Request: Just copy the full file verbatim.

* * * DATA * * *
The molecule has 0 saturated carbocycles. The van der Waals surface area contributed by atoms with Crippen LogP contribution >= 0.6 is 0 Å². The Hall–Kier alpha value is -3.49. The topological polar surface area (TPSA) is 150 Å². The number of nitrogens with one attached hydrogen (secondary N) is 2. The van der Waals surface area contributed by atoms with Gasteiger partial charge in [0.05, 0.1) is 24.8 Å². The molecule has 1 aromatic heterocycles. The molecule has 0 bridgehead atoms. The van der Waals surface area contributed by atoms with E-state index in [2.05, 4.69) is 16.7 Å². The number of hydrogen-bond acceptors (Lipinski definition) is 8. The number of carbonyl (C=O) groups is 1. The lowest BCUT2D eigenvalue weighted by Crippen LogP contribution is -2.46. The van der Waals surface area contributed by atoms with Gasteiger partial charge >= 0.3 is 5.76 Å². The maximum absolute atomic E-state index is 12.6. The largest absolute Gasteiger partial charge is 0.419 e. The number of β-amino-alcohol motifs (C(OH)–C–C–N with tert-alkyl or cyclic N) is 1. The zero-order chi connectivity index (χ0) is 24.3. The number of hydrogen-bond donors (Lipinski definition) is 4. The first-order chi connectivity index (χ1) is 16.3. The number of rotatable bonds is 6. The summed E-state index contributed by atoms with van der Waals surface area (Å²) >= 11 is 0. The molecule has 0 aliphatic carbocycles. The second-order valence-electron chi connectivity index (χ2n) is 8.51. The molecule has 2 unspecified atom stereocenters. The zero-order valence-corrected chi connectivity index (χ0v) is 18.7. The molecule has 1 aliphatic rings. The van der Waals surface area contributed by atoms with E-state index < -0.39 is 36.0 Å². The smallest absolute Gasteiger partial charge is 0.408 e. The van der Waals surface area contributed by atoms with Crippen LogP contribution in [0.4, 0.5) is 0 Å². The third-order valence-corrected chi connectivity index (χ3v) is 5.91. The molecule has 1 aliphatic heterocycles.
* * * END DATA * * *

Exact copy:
The molecule has 0 saturated carbocycles. The van der Waals surface area contributed by atoms with Crippen LogP contribution >= 0.6 is 0 Å². The Hall–Kier alpha value is -3.49. The topological polar surface area (TPSA) is 150 Å². The number of nitrogens with one attached hydrogen (secondary N) is 2. The van der Waals surface area contributed by atoms with Gasteiger partial charge in [0.05, 0.1) is 24.8 Å². The molecule has 1 aromatic heterocycles. The molecule has 0 bridgehead atoms. The van der Waals surface area contributed by atoms with E-state index in [2.05, 4.69) is 16.7 Å². The number of hydrogen-bond acceptors (Lipinski definition) is 8. The number of carbonyl (C=O) groups is 1. The lowest BCUT2D eigenvalue weighted by Crippen LogP contribution is -2.46. The van der Waals surface area contributed by atoms with Gasteiger partial charge >= 0.3 is 5.76 Å². The maximum absolute atomic E-state index is 12.6. The largest absolute Gasteiger partial charge is 0.419 e. The number of β-amino-alcohol motifs (C(OH)–C–C–N with tert-alkyl or cyclic N) is 1. The zero-order chi connectivity index (χ0) is 24.3. The number of hydrogen-bond donors (Lipinski definition) is 4. The first-order chi connectivity index (χ1) is 16.3. The number of rotatable bonds is 6. The summed E-state index contributed by atoms with van der Waals surface area (Å²) >= 11 is 0. The molecule has 0 aliphatic carbocycles. The second-order valence-electron chi connectivity index (χ2n) is 8.51. The molecule has 2 unspecified atom stereocenters. The zero-order valence-corrected chi connectivity index (χ0v) is 18.7. The molecule has 1 aliphatic rings. The van der Waals surface area contributed by atoms with E-state index < -0.39 is 36.0 Å². The smallest absolute Gasteiger partial charge is 0.408 e. The van der Waals surface area contributed by atoms with Crippen LogP contribution in [0.4, 0.5) is 0 Å². The third-order valence-corrected chi connectivity index (χ3v) is 5.91. The molecule has 1 aliphatic heterocycles.